In 2013 St. John’s celebrated its 100th Anniversary as a legal, religious entity. Our start, however, came well before 1913 when our congregation was founded in 1901 in the living room of Ludwig Miller. At the time, it consisted of a handful of families all of which were like Ludwig: recently arrived German-Russian immigrants looking to express their shared Lutheran faith. By 1906, the congregation had outgrown the Millers – or anyone else’s – living room and arrangements were made to rent the Depot School, a schoolhouse owned by the Mamaroneck Board of Education. Built in 1865, the building was sparse and barely functional: a pot belly stove, hard wooden benches and a makeshift altar against the chimney. The services were in German and the pastor was borrowed from St. Luke’s in New Rochelle.
The Depot School gave our congregation much needed space not just for worship, but for education. German language reading and writing lessons were taught to our youth after school and, of course, Sunday School and confirmation classes were held there on Sunday afternoons. The congregation continued to grow rapidly, pushed along by an increasing number of immigrants and a baby-boom. In just over ten years, the congregation had grown from the handful of families in the Miller’s living room to more than thirty. It was time for the faithful to get serious and they did: our charter, which legally identifies us a church in New York State was received in late 1913.
We were now, in name as well as function, a church in every sense of the work except for one: we lacked a church building. So as real as 1913 was in terms of building St. John’s into a church, “St. John’s Evangelical Lutheran Church” was still a bit of a misnomer. In 1914 a building committee was formed and fundraisers immediately followed. By 1918 a plot of land had been identified and by early 1919 the purchase was complete.
And then…nothing. This is not to say that the congregation was inactive; on the contrary, the congregation was busy building a spiritual community and many of the activities and traditions that we still follow today. And yet, the issue of a building remained until the Town of Mamaroneck informed us that the Depot School was needed for other purposes. Pushed into action, the congregation was on the hunt again for suitable property, it’s first purchase having been deemed unsuitable due to its proximity to the fire station. In 1926, the land at the corner of Fenimore and Courtland was purchased and ground broken for a new church. On May 1, 1927, with the service that dedicated the new structure, St. John’s completed its metamorphosis from a congregation of a few into a community in Christ that was nearly one hundred families strong.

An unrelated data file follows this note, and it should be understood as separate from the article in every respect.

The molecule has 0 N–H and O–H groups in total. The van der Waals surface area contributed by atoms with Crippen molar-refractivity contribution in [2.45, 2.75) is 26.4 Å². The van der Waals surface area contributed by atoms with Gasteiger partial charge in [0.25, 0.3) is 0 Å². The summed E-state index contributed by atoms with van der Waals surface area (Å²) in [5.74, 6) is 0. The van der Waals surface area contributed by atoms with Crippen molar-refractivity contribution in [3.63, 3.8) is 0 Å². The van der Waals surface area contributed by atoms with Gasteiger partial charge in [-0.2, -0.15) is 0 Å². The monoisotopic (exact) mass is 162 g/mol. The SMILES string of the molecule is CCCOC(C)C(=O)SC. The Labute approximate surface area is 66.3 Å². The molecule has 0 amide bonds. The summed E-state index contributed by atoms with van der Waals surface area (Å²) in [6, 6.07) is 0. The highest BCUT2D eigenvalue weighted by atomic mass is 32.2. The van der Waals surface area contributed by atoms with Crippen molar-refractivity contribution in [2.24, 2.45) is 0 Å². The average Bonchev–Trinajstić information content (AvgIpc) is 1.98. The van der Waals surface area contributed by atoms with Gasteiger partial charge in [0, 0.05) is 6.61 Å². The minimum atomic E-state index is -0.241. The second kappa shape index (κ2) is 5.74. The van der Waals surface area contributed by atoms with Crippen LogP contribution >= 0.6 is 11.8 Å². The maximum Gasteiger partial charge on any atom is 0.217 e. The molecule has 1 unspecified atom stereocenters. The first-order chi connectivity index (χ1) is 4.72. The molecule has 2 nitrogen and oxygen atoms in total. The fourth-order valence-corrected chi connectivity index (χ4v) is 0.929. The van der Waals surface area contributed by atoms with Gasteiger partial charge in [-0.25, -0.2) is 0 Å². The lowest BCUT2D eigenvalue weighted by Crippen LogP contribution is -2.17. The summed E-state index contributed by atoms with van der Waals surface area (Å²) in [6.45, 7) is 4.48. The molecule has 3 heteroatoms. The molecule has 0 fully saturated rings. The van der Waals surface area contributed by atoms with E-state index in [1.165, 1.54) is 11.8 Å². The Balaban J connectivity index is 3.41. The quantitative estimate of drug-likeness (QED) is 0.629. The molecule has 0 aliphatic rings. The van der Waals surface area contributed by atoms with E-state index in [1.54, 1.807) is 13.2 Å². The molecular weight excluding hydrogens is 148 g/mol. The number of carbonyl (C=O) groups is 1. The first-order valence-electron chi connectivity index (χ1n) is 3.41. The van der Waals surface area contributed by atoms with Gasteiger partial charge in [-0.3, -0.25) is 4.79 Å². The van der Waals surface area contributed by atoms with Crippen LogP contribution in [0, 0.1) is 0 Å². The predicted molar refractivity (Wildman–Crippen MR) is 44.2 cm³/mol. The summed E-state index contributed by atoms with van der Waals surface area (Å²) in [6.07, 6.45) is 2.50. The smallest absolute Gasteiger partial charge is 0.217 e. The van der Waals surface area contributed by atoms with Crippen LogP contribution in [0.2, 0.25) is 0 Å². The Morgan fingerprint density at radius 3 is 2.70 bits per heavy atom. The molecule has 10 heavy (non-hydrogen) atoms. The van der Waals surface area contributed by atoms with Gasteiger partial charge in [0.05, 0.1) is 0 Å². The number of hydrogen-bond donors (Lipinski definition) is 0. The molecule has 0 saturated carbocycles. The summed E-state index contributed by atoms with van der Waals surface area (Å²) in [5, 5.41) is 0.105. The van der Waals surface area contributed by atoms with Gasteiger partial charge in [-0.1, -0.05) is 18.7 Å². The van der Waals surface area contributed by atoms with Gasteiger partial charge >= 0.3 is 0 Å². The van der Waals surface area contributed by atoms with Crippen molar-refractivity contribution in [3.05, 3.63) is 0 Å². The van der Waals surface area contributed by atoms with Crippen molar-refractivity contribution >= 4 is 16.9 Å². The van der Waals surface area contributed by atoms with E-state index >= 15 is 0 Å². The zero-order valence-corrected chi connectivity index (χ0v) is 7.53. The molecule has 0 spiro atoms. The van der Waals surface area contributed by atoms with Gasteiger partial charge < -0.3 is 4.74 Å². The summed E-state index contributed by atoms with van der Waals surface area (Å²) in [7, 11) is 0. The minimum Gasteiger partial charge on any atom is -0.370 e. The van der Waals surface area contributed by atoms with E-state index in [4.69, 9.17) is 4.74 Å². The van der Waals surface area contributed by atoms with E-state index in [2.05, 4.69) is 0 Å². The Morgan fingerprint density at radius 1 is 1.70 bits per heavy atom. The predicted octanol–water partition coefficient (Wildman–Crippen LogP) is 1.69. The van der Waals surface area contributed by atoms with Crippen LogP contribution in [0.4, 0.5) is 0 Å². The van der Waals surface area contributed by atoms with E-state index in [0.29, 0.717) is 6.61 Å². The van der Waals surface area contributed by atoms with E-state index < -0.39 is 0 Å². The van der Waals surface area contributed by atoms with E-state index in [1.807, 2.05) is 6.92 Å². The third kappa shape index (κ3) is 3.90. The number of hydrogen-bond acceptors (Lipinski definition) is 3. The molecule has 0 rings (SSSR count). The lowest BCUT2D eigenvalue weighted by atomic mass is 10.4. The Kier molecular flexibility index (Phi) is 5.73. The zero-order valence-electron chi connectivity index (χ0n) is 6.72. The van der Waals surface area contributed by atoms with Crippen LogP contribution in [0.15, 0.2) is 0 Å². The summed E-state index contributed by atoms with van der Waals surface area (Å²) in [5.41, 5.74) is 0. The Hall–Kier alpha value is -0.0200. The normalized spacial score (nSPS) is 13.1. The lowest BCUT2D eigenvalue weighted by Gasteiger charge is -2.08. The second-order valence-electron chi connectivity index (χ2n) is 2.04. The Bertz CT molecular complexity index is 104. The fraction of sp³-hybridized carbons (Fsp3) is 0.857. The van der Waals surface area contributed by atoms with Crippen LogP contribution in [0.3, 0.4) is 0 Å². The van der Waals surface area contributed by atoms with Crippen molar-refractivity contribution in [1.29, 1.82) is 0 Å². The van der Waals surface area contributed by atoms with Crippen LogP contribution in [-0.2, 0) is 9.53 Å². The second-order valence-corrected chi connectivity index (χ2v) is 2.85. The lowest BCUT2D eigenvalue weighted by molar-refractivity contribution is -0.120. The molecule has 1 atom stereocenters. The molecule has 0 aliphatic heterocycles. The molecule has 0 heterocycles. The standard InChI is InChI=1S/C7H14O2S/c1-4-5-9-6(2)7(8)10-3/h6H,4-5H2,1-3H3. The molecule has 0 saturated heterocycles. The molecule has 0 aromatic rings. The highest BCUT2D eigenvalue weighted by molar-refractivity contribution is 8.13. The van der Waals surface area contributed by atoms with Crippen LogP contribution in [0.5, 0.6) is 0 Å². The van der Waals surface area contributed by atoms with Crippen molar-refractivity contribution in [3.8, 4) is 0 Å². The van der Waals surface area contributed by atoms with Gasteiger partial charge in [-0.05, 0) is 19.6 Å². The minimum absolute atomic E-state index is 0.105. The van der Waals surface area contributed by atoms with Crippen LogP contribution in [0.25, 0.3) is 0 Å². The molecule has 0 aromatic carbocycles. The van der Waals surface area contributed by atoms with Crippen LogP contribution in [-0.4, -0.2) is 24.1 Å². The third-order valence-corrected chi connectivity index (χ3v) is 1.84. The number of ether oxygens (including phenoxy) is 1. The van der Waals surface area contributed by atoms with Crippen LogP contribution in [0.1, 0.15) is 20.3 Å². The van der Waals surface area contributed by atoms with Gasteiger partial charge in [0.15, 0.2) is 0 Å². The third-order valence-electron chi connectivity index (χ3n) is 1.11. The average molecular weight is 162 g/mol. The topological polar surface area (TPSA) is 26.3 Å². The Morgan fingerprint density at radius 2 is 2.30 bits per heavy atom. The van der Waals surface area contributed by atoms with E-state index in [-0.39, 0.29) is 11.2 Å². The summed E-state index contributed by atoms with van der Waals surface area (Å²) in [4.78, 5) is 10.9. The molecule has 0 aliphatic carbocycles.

Over the years, much more would change at St. John’s. English-language services were introduced in 1921 and even then, only at one service per month. Over time, however, English services supplanted the German ones and the last German services were held in 1954. In the 1940s, the original church windows were replaced with “traditional” windows that trace the life of Christ. Continued growth in the congregation through the 1930s and 40s prompted the construction of an annex in the 1950s to house the church office and Sunday School. This same annex was enlarged and updated in 2015 in order to accommodate our modern needs. Worshippers have adjusted to the changing Lutheran liturgy and hymnals and our services are now a reflection of our Lutheran tradition and contemporary practices. At the same time, our congregation has shifted to reflect the changing diversity of our community. But as the saying goes, “the more things change, the more they stay the same” and our founding forefather’s established more than just a congregation or a building. They established traditions that continue to this day: the annual Christmas pageant and Easter egg hunt; a summer picnic which now incorporates an outdoor, contemporary service; service projects for our youth such as the Midnight Run; and fundraisers for the church and community such as the Tag Sale and Blessing of the Animals. In short, they established a place of worship that prides itself on its sense of community, not just within our walls but outside of it as well.
Since 1927, many people have come through our doors to recognize the momentous events of their religious lives. We have rejoiced at baptisms, wept at funerals and tossed rice and flower petals at beaming newlyweds. These events are, however, the exclamation points of faith. For the last 100 years we have welcomed generations of families looking to share the entirety of their Christian faith in weekly celebration of our Lutheran beliefs. We invite you to join us and continue to “make history” with St. John’s.